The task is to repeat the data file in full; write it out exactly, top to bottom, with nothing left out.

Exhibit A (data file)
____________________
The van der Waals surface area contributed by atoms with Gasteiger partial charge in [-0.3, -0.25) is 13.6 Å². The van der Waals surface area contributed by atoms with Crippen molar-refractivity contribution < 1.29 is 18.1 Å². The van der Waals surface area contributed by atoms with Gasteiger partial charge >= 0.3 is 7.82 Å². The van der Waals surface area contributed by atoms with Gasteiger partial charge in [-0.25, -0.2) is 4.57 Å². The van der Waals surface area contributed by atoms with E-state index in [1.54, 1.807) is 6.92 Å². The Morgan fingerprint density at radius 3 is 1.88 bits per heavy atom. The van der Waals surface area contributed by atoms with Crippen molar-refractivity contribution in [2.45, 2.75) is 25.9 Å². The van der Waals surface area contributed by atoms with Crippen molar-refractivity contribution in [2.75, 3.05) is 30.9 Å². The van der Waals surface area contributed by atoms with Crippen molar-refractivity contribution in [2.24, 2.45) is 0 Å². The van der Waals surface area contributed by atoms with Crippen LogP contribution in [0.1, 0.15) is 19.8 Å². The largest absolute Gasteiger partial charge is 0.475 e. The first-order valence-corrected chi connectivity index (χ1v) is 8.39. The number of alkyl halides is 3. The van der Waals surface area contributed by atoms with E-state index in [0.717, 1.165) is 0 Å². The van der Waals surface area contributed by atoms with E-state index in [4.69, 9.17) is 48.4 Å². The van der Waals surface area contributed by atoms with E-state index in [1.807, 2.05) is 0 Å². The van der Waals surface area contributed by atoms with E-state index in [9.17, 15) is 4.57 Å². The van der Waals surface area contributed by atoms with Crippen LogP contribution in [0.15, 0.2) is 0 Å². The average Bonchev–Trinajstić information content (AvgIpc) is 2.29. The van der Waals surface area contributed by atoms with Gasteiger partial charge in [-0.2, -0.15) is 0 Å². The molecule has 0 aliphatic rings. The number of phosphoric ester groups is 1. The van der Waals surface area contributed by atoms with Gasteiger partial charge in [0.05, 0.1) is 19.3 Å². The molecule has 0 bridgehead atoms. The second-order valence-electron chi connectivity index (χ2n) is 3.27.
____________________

The van der Waals surface area contributed by atoms with Gasteiger partial charge in [-0.3, -0.25) is 13.6 Å². The van der Waals surface area contributed by atoms with Crippen molar-refractivity contribution < 1.29 is 18.1 Å². The van der Waals surface area contributed by atoms with Gasteiger partial charge >= 0.3 is 7.82 Å². The van der Waals surface area contributed by atoms with Gasteiger partial charge in [-0.25, -0.2) is 4.57 Å². The van der Waals surface area contributed by atoms with E-state index in [1.54, 1.807) is 6.92 Å². The Morgan fingerprint density at radius 3 is 1.88 bits per heavy atom. The van der Waals surface area contributed by atoms with Crippen molar-refractivity contribution in [2.45, 2.75) is 25.9 Å². The van der Waals surface area contributed by atoms with Crippen molar-refractivity contribution in [2.75, 3.05) is 30.9 Å². The van der Waals surface area contributed by atoms with Crippen molar-refractivity contribution in [2.24, 2.45) is 0 Å². The van der Waals surface area contributed by atoms with Crippen LogP contribution in [0.1, 0.15) is 19.8 Å². The largest absolute Gasteiger partial charge is 0.475 e. The first-order valence-corrected chi connectivity index (χ1v) is 8.39. The number of alkyl halides is 3. The van der Waals surface area contributed by atoms with E-state index in [0.717, 1.165) is 0 Å². The van der Waals surface area contributed by atoms with E-state index in [4.69, 9.17) is 48.4 Å². The van der Waals surface area contributed by atoms with E-state index in [1.807, 2.05) is 0 Å². The van der Waals surface area contributed by atoms with E-state index in [9.17, 15) is 4.57 Å². The van der Waals surface area contributed by atoms with Crippen LogP contribution in [0.15, 0.2) is 0 Å². The average Bonchev–Trinajstić information content (AvgIpc) is 2.29. The van der Waals surface area contributed by atoms with Gasteiger partial charge in [-0.2, -0.15) is 0 Å². The molecule has 0 aliphatic rings. The number of phosphoric ester groups is 1. The van der Waals surface area contributed by atoms with Gasteiger partial charge in [0.05, 0.1) is 19.3 Å². The molecule has 0 bridgehead atoms. The second-order valence-electron chi connectivity index (χ2n) is 3.27.